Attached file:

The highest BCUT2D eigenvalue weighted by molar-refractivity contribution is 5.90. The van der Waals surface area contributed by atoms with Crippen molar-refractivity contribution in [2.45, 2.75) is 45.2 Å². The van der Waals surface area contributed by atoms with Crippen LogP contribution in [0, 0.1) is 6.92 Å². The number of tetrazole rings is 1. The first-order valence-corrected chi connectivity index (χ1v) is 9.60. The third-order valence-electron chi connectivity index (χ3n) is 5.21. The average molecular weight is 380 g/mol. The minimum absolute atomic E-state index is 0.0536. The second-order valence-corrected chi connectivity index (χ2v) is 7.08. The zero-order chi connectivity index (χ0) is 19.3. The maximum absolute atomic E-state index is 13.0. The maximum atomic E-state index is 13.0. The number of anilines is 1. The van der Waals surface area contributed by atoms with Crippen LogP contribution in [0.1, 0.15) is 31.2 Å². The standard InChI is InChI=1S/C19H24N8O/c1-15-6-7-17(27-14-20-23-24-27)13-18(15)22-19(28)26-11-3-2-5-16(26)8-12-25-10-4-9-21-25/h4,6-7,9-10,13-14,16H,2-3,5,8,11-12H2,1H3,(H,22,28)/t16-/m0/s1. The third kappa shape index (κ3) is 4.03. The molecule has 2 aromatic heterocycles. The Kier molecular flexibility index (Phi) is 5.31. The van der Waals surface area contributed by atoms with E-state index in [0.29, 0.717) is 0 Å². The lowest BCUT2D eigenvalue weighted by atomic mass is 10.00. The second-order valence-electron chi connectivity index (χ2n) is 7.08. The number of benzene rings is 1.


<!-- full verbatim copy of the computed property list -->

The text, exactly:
The highest BCUT2D eigenvalue weighted by molar-refractivity contribution is 5.90. The van der Waals surface area contributed by atoms with Crippen molar-refractivity contribution in [2.45, 2.75) is 45.2 Å². The van der Waals surface area contributed by atoms with Crippen LogP contribution in [0, 0.1) is 6.92 Å². The number of tetrazole rings is 1. The first-order valence-corrected chi connectivity index (χ1v) is 9.60. The third-order valence-electron chi connectivity index (χ3n) is 5.21. The average molecular weight is 380 g/mol. The minimum absolute atomic E-state index is 0.0536. The second-order valence-corrected chi connectivity index (χ2v) is 7.08. The zero-order chi connectivity index (χ0) is 19.3. The maximum absolute atomic E-state index is 13.0. The maximum atomic E-state index is 13.0. The number of anilines is 1. The van der Waals surface area contributed by atoms with Crippen LogP contribution in [0.1, 0.15) is 31.2 Å². The standard InChI is InChI=1S/C19H24N8O/c1-15-6-7-17(27-14-20-23-24-27)13-18(15)22-19(28)26-11-3-2-5-16(26)8-12-25-10-4-9-21-25/h4,6-7,9-10,13-14,16H,2-3,5,8,11-12H2,1H3,(H,22,28)/t16-/m0/s1. The third kappa shape index (κ3) is 4.03. The molecule has 2 aromatic heterocycles. The Kier molecular flexibility index (Phi) is 5.31. The van der Waals surface area contributed by atoms with E-state index in [0.29, 0.717) is 0 Å². The lowest BCUT2D eigenvalue weighted by atomic mass is 10.00. The second-order valence-electron chi connectivity index (χ2n) is 7.08. The number of benzene rings is 1.